The irony of Hugo Cabret: the importance of cinema over child hunger

In honor of Hugo having garnered the most Academy Award nominations this year (11), here is my socialist rant about it.

TL; DR: Audiences have spent millions of dollars watching a multi-million dollar spectacle about a fictional orphan struggling with hunger while millions of real children struggle with hunger in real life.

A key component of Scorsese’s latest film, Hugo, is the destitute situation the title character finds himself in: orphaned, squatting in a train station, twice pushed into slave labor, pilfering croissants in the station café for food and avoiding detection so he won’t be shipped off to an orphanage. The movie never, of course, so much as touches on the systemic reasons behind this poverty, but that’s too much to be expected of a mainstream film. In that case, I suppose the film is to be applauded for making a case for mercy on those who are so poor they must steal for their sustenance, but while watching it I couldn’t help but wonder how much was spent on creating this romanticized depiction of poverty as opposed to actually feeding starving children.

Every film has this problem of opportunity cost, but Hugo’s subject matter renders its existence particularly ironic and insulting. Scorsese (and, presumably, the author of the book) treats the loss of silent films as more tragic than hunger, orphanages, and war, which are treated as necessities of the plot and as foils to the wonders of escapist cinema. It’s as if the creators of this film have concluded that since these problems can never be solved, all we can do is retreat into a fantasy land. The fact that this is a kid’s movie, and thus shouldn’t be expected to treat those things seriously, is besides the point. Every film contains implicit messages that deserve to be examined—perhaps especially if it’s a kid’s movie, given that children in the audience absorb these messages as fact, which serves to form their understanding of the world.

One could argue that the film’s depiction of a starving child will inspire people to donate money they wouldn’t have ordinarily, thus justifying the vast expenditures to make this film. But I highly doubt it. Unlike Slumdog Millionaire, which did result in a spike in donations, Hugo takes place not only in 1930s Paris—an era long-gone, whose problems we assume must have been surpassed as far as steam engines, at least for white people—but an ethereal, surreal version of it: one where children repair clockwork robots and gain entrée into the lives of famous filmmakers.

So how many children in Hugo’s situation could have been saved if the money that had gone toward them instead of the creation of a three-dimensional spectacle? The precise budget of the film has not been released, but according to the LA Times, it’s “under $150 million.” Meanwhile,  according to UNICEF, “Undernutrition contributes to five million deaths of children under five each year in developing countries.” Deaths. Not just so hungry they’re driven to steal croissants; there aren’t even any croissants within stealing distance. They just die.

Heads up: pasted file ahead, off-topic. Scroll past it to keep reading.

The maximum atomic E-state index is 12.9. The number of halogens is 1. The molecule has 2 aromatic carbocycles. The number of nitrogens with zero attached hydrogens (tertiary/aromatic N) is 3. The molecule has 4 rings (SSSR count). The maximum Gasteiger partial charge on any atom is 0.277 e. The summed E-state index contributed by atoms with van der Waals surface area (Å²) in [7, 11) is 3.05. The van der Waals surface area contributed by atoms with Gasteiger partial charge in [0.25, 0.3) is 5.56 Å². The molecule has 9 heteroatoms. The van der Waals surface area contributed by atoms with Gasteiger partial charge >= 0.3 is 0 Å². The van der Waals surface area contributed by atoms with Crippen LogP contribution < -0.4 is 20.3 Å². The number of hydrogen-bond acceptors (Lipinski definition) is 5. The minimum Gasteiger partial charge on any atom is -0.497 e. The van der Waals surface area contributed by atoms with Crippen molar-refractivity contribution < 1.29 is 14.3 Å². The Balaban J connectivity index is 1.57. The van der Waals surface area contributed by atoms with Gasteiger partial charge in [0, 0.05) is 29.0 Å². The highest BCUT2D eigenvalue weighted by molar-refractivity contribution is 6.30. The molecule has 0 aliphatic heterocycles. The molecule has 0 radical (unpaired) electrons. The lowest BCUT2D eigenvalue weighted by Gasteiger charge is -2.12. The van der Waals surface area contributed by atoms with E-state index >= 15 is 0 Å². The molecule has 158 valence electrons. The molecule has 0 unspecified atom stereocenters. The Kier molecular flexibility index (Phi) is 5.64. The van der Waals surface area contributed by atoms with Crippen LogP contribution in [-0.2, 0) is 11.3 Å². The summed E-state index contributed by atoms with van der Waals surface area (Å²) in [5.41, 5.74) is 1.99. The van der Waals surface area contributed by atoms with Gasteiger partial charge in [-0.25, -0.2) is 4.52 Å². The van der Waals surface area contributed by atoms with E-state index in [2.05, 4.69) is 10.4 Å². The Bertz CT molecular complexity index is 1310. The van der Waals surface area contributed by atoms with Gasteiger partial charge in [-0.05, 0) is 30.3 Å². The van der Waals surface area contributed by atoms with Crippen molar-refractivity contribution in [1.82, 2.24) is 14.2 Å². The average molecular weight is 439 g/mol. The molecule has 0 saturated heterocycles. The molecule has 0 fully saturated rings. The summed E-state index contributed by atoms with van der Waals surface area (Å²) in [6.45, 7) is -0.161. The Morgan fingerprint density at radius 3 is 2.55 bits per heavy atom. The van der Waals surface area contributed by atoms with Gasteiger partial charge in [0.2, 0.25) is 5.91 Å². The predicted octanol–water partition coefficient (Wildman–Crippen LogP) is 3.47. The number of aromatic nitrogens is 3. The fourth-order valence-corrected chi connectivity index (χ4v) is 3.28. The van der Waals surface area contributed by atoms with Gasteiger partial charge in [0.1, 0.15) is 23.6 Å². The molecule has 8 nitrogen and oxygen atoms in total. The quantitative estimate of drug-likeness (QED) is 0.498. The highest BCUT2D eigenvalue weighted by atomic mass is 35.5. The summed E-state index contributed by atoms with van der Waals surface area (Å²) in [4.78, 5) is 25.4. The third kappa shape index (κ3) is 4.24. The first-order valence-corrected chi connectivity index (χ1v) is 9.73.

With that amount of money, each now dead child could have had at least $25 in food. Given the fact that the average family in the developing world lives on $1.25 a day (and yes, that’s after conversion to purchasing power within the United States), I imagine $25 would go pretty far. If you reason that that still may not have saved their lives in the long run, then that’s like saying the station inspector would have been right to snatch back the croissant and milk Hugo stole and reason that he’d die soon anyway.

Oh, I know, this movie is a business venture just like any other, and everyone’s gotta make a living somehow, but that just passes the moral imperative onto the consumer. So far, people have spent, worldwide, around $53 million on seeing this spectacle. If every single one of those people had sacrificed a couple hours of amusement and donated the same amount to world hunger organizations, they could have saved actual children in the same exact predicament as the fictional character they would have watched.

Yes, I saw the movie myself, which makes me culpable, too. However, because I’m starting to feel that film and television are literally immoral in this world of mass starvation (an idea inspired by Peter Singer’s incredible must-read on the ethics of charity in The Life You Can Save), going forward, I may have to cut those things out of my life completely. And would that really be such a great loss? According to Hugo, it would be tragic. But humans survived just fine for thousands of years without film. In fact, for a great deal of our existence, the only form of story-telling was oral recitation (which, by the way, costs nothing to produce), and I doubt that modern humans are able to be happier than pre-historic hunter-gatherers due to access to motion pictures. And I’m sure that those in the anti-media backlash that has existed practically since the advent of the television would agree that I’d be better off getting outside, being with friends and family and reading books instead anyway.

Not according to Hugo, though. Hugo goes even beyond saying movies make you happy: it equates cinema with our dreams, with the pursuit of our very purpose in life. With that line of thinking, it becomes difficult and annoying to think about those real-life children starving out there instead. However, burying one’s head in escapism leads to the destruction of not just the dreams of children, but their very lives. The creators and spectators of this film, however, seem to think it was worth it.

(Btw, if you’re looking for a good charity to donate to, I highly recommend checking out, which analyzes charities in great depth to determine which the most effective are. The current #1 rated charity is Against Malaria Founation.)


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